For Mirotic’s part, he liked playing in Spain, was successful and popular. The NBA wasn’t any big dream or need.

“I made first team (Euroleague), just wanted to be one of the players, win championships there; I did not think of the NBA,” Mirotic said.

The Bulls would make casual visits to watch Mirotic play, meet with him. No pressure, no questions about when he might come. It didn’t make sense, anyway, for Mirotic with a $3 million buyout in his contract. For his first three years after being drafted under NBA rules, Mirotic could only be paid the rookie scale, about $1 million for a player selected in the 20s. NBA teams are only allowed to contribute a few hundred thousand dollars to buyouts. The Bulls weren’t even sure about attracting Mirotic last summer. If they had signed Carmelo Anthony, they would not have the salary cap room for a Mirotic salary that exceeded his buyout. And Mirotic still was undecided. He was recently married with a young son and wasn’t sure about uprooting the family.

“Just trying to be focused to be one of the best players on my team,” Mirotic said about his thought process even last season. “It was not really easy, big goal for me, big challenge to be a good player (in Spain), especially if you are not Spanish guy, more difficult to be that player.”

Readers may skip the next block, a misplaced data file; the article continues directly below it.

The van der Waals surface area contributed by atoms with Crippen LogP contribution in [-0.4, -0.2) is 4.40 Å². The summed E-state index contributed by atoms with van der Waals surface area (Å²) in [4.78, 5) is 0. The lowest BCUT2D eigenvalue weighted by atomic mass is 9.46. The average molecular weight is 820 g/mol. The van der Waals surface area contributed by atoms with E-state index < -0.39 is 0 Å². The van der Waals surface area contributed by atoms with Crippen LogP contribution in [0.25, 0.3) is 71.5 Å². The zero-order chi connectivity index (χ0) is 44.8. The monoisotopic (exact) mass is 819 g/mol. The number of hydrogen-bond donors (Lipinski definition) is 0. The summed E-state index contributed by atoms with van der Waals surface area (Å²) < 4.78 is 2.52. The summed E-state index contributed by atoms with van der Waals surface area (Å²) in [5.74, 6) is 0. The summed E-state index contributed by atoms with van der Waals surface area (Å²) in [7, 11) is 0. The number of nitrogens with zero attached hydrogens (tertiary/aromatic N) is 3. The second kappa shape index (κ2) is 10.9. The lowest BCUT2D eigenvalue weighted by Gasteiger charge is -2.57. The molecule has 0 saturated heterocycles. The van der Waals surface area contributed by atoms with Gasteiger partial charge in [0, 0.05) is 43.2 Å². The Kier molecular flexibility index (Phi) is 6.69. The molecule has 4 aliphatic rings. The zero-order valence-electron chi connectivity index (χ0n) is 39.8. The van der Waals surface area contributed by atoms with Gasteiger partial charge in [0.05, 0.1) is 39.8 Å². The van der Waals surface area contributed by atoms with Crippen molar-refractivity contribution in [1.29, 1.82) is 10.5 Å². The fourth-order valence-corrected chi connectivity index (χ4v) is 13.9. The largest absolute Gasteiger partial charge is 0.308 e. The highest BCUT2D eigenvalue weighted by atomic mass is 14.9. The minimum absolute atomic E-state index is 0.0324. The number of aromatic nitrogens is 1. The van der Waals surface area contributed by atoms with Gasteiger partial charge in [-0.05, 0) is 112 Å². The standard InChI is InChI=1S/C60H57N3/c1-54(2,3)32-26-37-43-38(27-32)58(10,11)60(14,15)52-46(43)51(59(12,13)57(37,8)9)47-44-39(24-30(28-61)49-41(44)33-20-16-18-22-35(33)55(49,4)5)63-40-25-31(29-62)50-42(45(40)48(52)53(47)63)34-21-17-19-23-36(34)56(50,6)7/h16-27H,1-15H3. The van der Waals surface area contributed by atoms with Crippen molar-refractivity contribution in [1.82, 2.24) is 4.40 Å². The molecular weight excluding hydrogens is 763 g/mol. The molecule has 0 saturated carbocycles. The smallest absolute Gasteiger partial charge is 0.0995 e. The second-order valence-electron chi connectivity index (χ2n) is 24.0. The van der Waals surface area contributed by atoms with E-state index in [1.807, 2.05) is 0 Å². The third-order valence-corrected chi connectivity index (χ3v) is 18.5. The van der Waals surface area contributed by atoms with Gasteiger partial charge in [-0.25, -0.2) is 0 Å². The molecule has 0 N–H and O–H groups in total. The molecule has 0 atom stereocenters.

The rules in the league allow for five players from Spain and five more from Europe. But under rules Mirotic said Montenegro did not qualify in the Europe exception. So he had to come from the pool of just two players from anywhere, including the U.S. and NBA. Thus more pressure and expectations.

“I start to think about the NBA 2011 when Chicago drafted me,” Mirotic said. “Follow some NBA games. Start to think about it, but nothing crazy. All those games they play.”

There were no 82-game schedules in Europe. It didn’t sound so appealing, initially. But the more he thought about it, the NBA, testing yourself against the best. It was time. The Bulls had the money once the free agency changed from Anthony to Pau Gasol. Mirotic signed a three-year deal for about $16 million.

“A big moment, big change for me,” said Mirotic. “I did not think it would happen. An honor.”